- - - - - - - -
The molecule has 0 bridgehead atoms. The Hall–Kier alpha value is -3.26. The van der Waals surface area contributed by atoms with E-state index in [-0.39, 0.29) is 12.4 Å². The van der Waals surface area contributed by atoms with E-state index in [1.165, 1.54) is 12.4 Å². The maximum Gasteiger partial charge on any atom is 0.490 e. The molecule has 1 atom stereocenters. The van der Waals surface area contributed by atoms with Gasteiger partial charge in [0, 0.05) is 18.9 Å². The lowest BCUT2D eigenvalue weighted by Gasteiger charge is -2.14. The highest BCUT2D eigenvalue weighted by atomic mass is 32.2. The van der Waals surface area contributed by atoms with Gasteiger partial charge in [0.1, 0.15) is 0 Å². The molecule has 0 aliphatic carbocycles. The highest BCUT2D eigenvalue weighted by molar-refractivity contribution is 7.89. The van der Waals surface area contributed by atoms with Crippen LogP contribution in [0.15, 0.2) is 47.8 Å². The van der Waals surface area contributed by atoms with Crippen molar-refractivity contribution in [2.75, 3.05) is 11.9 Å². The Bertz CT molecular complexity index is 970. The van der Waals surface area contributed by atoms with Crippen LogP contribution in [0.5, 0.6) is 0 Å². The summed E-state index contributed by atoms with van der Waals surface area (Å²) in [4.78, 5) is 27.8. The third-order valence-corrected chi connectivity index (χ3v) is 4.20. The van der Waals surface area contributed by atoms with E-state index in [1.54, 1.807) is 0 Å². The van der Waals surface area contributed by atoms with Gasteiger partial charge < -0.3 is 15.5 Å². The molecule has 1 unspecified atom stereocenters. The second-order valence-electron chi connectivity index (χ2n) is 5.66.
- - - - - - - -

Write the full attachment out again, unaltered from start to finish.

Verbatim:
The molecule has 0 bridgehead atoms. The Hall–Kier alpha value is -3.26. The van der Waals surface area contributed by atoms with E-state index in [-0.39, 0.29) is 12.4 Å². The van der Waals surface area contributed by atoms with E-state index in [1.165, 1.54) is 12.4 Å². The maximum Gasteiger partial charge on any atom is 0.490 e. The molecule has 1 atom stereocenters. The van der Waals surface area contributed by atoms with Gasteiger partial charge in [0, 0.05) is 18.9 Å². The lowest BCUT2D eigenvalue weighted by Gasteiger charge is -2.14. The highest BCUT2D eigenvalue weighted by atomic mass is 32.2. The van der Waals surface area contributed by atoms with Gasteiger partial charge in [0.1, 0.15) is 0 Å². The molecule has 0 aliphatic carbocycles. The highest BCUT2D eigenvalue weighted by molar-refractivity contribution is 7.89. The van der Waals surface area contributed by atoms with Crippen LogP contribution in [0.15, 0.2) is 47.8 Å². The van der Waals surface area contributed by atoms with Crippen molar-refractivity contribution in [2.75, 3.05) is 11.9 Å². The Bertz CT molecular complexity index is 970. The van der Waals surface area contributed by atoms with Crippen LogP contribution in [0.5, 0.6) is 0 Å². The summed E-state index contributed by atoms with van der Waals surface area (Å²) in [4.78, 5) is 27.8. The third-order valence-corrected chi connectivity index (χ3v) is 4.20. The van der Waals surface area contributed by atoms with E-state index in [1.54, 1.807) is 0 Å². The van der Waals surface area contributed by atoms with Gasteiger partial charge < -0.3 is 15.5 Å². The molecule has 1 unspecified atom stereocenters. The second-order valence-electron chi connectivity index (χ2n) is 5.66.